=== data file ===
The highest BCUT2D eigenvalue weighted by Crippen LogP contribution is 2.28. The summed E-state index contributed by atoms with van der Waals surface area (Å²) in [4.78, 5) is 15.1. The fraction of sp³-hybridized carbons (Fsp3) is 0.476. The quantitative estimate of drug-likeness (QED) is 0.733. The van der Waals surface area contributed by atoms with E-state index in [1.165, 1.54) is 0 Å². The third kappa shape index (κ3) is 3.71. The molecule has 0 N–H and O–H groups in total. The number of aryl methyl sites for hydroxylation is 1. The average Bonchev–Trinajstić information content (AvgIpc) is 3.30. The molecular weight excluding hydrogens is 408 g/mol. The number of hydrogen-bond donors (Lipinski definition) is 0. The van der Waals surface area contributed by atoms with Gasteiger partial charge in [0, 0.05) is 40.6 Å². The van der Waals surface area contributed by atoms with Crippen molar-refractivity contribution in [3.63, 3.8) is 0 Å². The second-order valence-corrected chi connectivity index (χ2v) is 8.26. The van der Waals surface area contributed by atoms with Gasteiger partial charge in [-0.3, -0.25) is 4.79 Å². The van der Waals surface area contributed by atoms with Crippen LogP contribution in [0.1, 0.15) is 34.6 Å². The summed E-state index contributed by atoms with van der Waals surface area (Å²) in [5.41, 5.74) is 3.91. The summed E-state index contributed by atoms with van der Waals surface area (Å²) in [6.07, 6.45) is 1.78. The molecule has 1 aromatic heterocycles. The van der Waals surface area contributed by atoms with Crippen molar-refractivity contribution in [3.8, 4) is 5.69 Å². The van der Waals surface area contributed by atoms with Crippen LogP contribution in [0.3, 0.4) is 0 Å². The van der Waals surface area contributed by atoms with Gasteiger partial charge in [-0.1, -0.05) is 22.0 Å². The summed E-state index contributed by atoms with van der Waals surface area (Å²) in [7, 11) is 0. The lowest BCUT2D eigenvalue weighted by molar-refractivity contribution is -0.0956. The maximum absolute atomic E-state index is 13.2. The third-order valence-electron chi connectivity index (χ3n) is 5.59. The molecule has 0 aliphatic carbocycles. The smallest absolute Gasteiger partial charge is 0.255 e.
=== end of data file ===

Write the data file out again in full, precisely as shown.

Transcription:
The highest BCUT2D eigenvalue weighted by Crippen LogP contribution is 2.28. The summed E-state index contributed by atoms with van der Waals surface area (Å²) in [4.78, 5) is 15.1. The fraction of sp³-hybridized carbons (Fsp3) is 0.476. The quantitative estimate of drug-likeness (QED) is 0.733. The van der Waals surface area contributed by atoms with E-state index in [1.165, 1.54) is 0 Å². The third kappa shape index (κ3) is 3.71. The molecule has 0 N–H and O–H groups in total. The number of aryl methyl sites for hydroxylation is 1. The average Bonchev–Trinajstić information content (AvgIpc) is 3.30. The molecular weight excluding hydrogens is 408 g/mol. The number of hydrogen-bond donors (Lipinski definition) is 0. The van der Waals surface area contributed by atoms with Gasteiger partial charge in [0, 0.05) is 40.6 Å². The van der Waals surface area contributed by atoms with Crippen molar-refractivity contribution in [3.63, 3.8) is 0 Å². The second-order valence-corrected chi connectivity index (χ2v) is 8.26. The van der Waals surface area contributed by atoms with Gasteiger partial charge in [-0.3, -0.25) is 4.79 Å². The van der Waals surface area contributed by atoms with Crippen LogP contribution in [0.1, 0.15) is 34.6 Å². The summed E-state index contributed by atoms with van der Waals surface area (Å²) in [5.41, 5.74) is 3.91. The summed E-state index contributed by atoms with van der Waals surface area (Å²) in [6.07, 6.45) is 1.78. The molecule has 1 aromatic heterocycles. The van der Waals surface area contributed by atoms with Crippen molar-refractivity contribution in [3.8, 4) is 5.69 Å². The van der Waals surface area contributed by atoms with Crippen LogP contribution in [0.3, 0.4) is 0 Å². The van der Waals surface area contributed by atoms with Gasteiger partial charge in [-0.1, -0.05) is 22.0 Å². The summed E-state index contributed by atoms with van der Waals surface area (Å²) in [7, 11) is 0. The lowest BCUT2D eigenvalue weighted by molar-refractivity contribution is -0.0956. The maximum absolute atomic E-state index is 13.2. The third-order valence-electron chi connectivity index (χ3n) is 5.59. The molecule has 0 aliphatic carbocycles. The smallest absolute Gasteiger partial charge is 0.255 e.